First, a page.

New method enables global internal solitary wave propagation forecast in global oceans
Internal solitary waves (ISWs) are widely distributed in global oceans, and their propagation is affected by complicated environmental factors.
Satellite remote sensing images are the main data source for ISW study due to their large coverage and frequent revisiting time. However, the number of satellite images containing ISW signatures is still far from being able to cover the globe.
Recently, a research team led by Prof. Li Xiaofeng from the Institute of Oceanology of the Chinese Academy of Sciences (IOCAS) has proposed a novel method that couples physical mechanisms and artificial intelligence algorithms for ISW propagation forecast in global oceans.
Their study was published in Remote Sensing of Environment on Oct. 27.
The researchers collected a global dataset covering 13 ISW hotspots. Analysis of the built dataset revealed the relationship between ISW propagation speed and tidal information on a global scale for the first time. ISW propagation speed variations showed good correlation with the spring and neap tides.
They adopted the clustering algorithm to solve the ISW sample geographical imbalance problem, and incorporated the ISW physical mechanism into the model-building process.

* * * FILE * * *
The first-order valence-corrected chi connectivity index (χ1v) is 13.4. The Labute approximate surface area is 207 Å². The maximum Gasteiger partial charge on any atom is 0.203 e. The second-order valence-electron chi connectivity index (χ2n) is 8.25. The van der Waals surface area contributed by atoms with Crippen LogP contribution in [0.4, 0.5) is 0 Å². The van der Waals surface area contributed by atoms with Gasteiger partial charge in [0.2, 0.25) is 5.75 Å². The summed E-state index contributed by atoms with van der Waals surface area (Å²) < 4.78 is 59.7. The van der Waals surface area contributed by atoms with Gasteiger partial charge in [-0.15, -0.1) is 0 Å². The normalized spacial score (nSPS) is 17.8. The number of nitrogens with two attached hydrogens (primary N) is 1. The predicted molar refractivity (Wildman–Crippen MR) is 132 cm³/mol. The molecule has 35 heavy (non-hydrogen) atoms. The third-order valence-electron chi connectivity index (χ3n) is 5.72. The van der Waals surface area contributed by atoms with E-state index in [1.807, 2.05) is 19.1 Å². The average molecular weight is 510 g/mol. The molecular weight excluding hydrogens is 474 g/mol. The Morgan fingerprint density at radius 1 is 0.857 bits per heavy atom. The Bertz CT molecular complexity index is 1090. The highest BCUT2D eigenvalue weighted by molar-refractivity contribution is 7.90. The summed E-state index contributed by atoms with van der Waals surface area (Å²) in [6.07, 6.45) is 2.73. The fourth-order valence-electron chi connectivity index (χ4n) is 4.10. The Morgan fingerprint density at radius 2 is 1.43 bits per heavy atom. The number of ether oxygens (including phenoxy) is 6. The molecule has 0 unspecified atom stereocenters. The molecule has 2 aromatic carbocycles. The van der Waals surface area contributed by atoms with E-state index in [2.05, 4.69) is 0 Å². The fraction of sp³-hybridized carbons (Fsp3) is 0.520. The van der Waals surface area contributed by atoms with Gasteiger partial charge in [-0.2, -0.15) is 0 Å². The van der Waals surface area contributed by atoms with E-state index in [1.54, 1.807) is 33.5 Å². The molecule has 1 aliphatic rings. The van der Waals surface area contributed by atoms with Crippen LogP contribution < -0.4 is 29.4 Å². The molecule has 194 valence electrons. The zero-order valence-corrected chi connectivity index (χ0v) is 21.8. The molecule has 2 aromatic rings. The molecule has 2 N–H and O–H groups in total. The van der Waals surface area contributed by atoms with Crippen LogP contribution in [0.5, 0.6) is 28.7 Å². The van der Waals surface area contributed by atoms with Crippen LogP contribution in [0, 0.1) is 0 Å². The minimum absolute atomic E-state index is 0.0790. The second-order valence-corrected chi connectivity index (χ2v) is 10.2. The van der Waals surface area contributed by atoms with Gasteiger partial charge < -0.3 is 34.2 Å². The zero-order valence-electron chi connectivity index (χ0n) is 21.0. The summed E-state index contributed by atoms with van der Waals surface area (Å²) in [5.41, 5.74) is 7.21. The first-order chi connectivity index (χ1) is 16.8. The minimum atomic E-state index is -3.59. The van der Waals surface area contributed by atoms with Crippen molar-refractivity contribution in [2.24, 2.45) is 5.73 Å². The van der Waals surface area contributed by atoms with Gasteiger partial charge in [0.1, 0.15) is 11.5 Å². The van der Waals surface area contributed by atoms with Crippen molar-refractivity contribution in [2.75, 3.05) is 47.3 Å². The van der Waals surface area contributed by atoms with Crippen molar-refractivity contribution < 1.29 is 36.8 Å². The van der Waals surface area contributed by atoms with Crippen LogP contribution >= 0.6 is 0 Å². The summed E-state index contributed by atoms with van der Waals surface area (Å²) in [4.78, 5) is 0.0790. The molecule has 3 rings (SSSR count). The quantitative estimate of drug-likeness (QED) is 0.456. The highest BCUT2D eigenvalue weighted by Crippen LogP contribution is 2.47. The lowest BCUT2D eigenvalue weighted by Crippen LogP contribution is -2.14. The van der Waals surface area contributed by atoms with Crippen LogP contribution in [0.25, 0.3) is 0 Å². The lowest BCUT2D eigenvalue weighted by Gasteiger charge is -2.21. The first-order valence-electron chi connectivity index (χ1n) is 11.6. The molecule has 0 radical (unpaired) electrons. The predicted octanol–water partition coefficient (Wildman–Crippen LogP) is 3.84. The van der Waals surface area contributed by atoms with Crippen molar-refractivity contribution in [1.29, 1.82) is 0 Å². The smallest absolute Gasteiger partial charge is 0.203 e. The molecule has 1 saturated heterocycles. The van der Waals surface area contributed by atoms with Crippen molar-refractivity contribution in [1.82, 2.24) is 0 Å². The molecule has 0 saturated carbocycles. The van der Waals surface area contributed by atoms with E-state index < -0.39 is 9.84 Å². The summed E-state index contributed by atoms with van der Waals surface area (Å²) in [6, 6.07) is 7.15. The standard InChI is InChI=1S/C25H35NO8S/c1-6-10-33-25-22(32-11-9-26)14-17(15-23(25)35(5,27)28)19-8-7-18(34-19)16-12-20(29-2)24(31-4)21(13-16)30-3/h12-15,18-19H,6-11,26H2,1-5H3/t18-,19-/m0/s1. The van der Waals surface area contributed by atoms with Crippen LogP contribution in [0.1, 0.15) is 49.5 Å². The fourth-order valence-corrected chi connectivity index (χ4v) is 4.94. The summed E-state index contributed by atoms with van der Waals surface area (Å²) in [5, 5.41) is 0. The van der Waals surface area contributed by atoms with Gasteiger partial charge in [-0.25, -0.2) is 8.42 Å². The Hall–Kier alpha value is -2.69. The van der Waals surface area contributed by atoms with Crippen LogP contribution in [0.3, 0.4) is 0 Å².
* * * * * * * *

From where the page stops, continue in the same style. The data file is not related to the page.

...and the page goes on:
"The proposed ISW speed model can be applied to study long-term ISW speed characteristics and it showed superior performance at different water depth ranges," said Dr. Zhang Xudong, first author of the study.
The continuous density stratification in the ocean was considered in the model in contrast to the traditional two-layer ocean stratification assumption. "It can also reveal ISW propagation characteristics and how the changing ocean stratification will influence the ISW propagation," said Prof. Li.
More information: Xudong Zhang et al, Satellite data-driven and knowledge-informed machine learning model for estimating global internal solitary wave speed, Remote Sensing of Environment (2022). DOI: 10.1016/j.rse.2022.113328
Provided by Chinese Academy of Sciences